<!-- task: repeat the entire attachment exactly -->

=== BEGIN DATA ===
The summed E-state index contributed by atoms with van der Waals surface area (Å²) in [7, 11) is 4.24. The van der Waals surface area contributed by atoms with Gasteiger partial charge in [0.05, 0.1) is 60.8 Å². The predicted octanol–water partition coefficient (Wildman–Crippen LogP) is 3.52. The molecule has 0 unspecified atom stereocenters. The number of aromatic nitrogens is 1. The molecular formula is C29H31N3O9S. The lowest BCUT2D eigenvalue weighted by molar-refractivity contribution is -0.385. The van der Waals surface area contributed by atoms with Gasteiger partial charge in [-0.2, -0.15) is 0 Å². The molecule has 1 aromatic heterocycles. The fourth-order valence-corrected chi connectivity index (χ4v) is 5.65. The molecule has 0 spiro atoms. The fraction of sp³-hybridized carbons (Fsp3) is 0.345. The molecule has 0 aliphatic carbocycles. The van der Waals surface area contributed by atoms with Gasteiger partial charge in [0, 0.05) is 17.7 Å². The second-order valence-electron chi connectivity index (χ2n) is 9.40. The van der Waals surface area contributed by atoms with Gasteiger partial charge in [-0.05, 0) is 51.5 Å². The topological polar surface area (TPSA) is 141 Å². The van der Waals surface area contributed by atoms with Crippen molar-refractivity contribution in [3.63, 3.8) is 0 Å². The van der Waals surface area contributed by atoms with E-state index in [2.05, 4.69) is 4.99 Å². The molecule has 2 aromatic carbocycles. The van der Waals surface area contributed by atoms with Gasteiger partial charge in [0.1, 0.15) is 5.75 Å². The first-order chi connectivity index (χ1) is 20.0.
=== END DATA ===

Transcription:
The summed E-state index contributed by atoms with van der Waals surface area (Å²) in [7, 11) is 4.24. The van der Waals surface area contributed by atoms with Gasteiger partial charge in [0.05, 0.1) is 60.8 Å². The predicted octanol–water partition coefficient (Wildman–Crippen LogP) is 3.52. The molecule has 0 unspecified atom stereocenters. The number of aromatic nitrogens is 1. The molecular formula is C29H31N3O9S. The lowest BCUT2D eigenvalue weighted by molar-refractivity contribution is -0.385. The van der Waals surface area contributed by atoms with Gasteiger partial charge in [-0.2, -0.15) is 0 Å². The molecule has 1 aromatic heterocycles. The fourth-order valence-corrected chi connectivity index (χ4v) is 5.65. The molecule has 0 spiro atoms. The fraction of sp³-hybridized carbons (Fsp3) is 0.345. The molecule has 0 aliphatic carbocycles. The van der Waals surface area contributed by atoms with Gasteiger partial charge in [0, 0.05) is 17.7 Å². The second-order valence-electron chi connectivity index (χ2n) is 9.40. The van der Waals surface area contributed by atoms with Gasteiger partial charge in [-0.05, 0) is 51.5 Å². The topological polar surface area (TPSA) is 141 Å². The van der Waals surface area contributed by atoms with Crippen molar-refractivity contribution in [3.63, 3.8) is 0 Å². The van der Waals surface area contributed by atoms with E-state index in [2.05, 4.69) is 4.99 Å². The molecule has 2 aromatic carbocycles. The van der Waals surface area contributed by atoms with Gasteiger partial charge in [0.1, 0.15) is 5.75 Å². The first-order chi connectivity index (χ1) is 20.0.